Rikolto is one of the leading organisations working on a brand-new European project on healthy and sustainable food at school: SchoolFood4Change. The project was officially launched on March 10th, international school meals day.
For the next four years, 16 cities in 12 EU countries will test sustainable criteria for food procurement. Furthermore, cooks and canteen staff will receive additional training. Finally, a holistic approach will be taken to school meals, involving the entire school community.
SchoolFood4Change is coordinated by ICLEI, a network of 2,500 local and regional governments concerned with sustainable urban development, and brings all relevant school food actors to one table: from students, parents and teachers, farmers, chefs and canteen staff to experts on sustainable food procurement, dietitians, and local enterprises. That way, 3,000 schools throughout Europe become catalysts for changing the food system, which will have a positive impact on 600,000 young people.
The occasional health class combined with a healthy and sustainable food supply at school will not suffice to transform our children’s diets.
At the heart of SchoolFood4Change lies a triple action approach of innovative, sustainable food procurement and the food environment at schools, a train-the-trainer-principle to train school cooks, as well as the Whole School Food Approach.
Rikolto is one of the core partners and will coordinate the development and implementation of a European framework for a holistic approach for schools in terms of food: the so-called whole school food approach.
Katharina Beelen (Project Coordinator at Rikolto): “The occasional health class combined with a healthy and sustainable food supply at school will not suffice to transform our children’s diets. Our experience with the programme GoodFood@School in Flanders taught us that it takes a holistic approach. Diets should hold an important position in school policy to ensure that all children can experience good food in a versatile and, above all, consistent manner."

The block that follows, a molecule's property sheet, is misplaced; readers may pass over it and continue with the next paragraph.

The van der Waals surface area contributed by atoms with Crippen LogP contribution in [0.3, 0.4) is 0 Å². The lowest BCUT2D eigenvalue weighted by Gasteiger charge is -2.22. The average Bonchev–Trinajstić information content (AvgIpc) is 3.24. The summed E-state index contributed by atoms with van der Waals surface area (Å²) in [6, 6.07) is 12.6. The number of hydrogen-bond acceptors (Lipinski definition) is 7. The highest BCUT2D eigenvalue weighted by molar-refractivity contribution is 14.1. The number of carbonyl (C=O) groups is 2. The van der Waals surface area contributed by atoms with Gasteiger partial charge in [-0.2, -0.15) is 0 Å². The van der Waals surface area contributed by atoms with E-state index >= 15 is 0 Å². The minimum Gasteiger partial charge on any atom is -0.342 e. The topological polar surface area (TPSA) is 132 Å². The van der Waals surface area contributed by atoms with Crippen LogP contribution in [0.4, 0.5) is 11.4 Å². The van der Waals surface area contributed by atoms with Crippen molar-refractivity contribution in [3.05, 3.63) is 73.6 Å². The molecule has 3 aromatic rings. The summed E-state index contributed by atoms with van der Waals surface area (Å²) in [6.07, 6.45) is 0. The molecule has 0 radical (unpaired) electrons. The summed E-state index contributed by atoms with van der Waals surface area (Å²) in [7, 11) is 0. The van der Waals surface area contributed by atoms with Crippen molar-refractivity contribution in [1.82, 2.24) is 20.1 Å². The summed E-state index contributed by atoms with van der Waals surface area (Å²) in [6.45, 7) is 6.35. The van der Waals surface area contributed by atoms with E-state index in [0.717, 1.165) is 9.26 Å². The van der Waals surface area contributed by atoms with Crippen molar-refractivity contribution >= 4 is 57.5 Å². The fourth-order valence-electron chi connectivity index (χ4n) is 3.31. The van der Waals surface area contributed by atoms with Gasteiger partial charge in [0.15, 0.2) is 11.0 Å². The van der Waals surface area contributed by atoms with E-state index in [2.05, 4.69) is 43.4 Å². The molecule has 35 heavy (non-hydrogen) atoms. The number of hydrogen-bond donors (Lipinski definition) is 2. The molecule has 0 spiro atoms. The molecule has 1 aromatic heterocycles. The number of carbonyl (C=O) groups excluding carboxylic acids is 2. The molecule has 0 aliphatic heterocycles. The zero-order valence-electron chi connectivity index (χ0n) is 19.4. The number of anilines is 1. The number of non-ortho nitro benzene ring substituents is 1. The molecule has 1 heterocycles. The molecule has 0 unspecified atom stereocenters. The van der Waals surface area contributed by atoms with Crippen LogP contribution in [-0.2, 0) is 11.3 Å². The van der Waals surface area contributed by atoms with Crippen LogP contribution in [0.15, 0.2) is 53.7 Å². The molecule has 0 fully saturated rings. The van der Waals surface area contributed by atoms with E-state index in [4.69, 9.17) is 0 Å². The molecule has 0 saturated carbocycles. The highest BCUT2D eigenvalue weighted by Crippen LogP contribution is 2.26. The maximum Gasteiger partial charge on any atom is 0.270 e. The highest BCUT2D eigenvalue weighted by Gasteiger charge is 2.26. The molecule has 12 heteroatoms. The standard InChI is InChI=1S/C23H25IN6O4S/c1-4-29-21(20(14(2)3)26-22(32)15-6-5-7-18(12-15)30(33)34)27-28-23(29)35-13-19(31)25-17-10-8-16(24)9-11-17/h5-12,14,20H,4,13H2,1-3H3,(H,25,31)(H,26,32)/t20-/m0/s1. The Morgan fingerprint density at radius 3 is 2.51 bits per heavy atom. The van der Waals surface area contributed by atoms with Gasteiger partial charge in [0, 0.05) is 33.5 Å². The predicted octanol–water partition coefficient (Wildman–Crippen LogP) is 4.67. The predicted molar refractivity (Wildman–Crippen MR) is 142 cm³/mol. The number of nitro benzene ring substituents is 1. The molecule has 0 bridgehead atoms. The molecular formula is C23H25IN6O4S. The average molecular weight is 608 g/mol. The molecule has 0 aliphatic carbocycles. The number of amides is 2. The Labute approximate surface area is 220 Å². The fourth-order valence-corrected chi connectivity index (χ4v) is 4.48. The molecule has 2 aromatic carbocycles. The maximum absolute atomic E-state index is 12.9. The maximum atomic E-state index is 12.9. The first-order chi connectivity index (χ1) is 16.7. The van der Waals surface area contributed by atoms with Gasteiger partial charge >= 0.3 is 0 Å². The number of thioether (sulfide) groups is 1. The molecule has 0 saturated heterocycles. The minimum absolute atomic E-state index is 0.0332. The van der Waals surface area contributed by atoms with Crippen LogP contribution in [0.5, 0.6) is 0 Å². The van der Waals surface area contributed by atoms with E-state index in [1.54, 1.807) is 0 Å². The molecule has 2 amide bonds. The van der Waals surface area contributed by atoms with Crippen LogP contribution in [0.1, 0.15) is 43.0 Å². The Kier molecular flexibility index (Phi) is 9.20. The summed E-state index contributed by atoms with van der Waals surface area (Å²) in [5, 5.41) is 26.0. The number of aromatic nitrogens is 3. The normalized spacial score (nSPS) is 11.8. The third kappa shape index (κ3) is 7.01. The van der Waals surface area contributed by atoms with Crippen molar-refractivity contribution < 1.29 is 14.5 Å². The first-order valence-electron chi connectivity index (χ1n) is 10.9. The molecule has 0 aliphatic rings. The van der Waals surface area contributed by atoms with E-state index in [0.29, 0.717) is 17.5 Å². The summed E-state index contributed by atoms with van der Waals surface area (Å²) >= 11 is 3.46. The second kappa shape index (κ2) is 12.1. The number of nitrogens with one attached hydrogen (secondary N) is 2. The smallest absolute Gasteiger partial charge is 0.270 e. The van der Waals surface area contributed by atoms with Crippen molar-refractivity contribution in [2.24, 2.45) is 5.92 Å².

The Whole School Food Approach engages the entire school community to develop healthy and sustainable eating activities. “Students are involved in food education, gardening, preserving, and cooking food together as well as school-farm twinning. The opportunity also involves other actors from farm to fork, such as farmers, cooks, and local businesses.”
A second impactful corner stone is public procurement. “Cities and municipalities often have their own schools that they can guide, for example as a contracting authority of school meals. However, cities or governments can support schools who lack the capacity to take action. That is why we have started School Food Councils in our pilot cities Antwerp, Ghent and Leuven over the past few years. Those are local work groups that develop strategies aimed at a local, healthy and sustainable food policy at school. The results have been positive.”
Antwerp, Ghent, Leuven will create best practices that other schools, governments and cities like Copenhagen, Malmö, Milano, Vienna and Schaerbeek can implement.
We have started School Food Councils in our pilot cities Antwerp, Ghent and Leuven over the past few years.
Finally, through the SchoolFood4Change project, over 10,000 cooks and canteen staff will be trained in Planetary Health Diets, in line with the recommendations of the EAT-Lancet Commission. The project empowers them to cook school meals that are delicious and sustainable, both for students and the planet.
In four years, SchoolFood4Change aims to create a positive impact on the lives of over two million EU-citizens.
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The SchoolFood4Change project has received funding from the European Union’s Horizon 2020 research and innovation programme.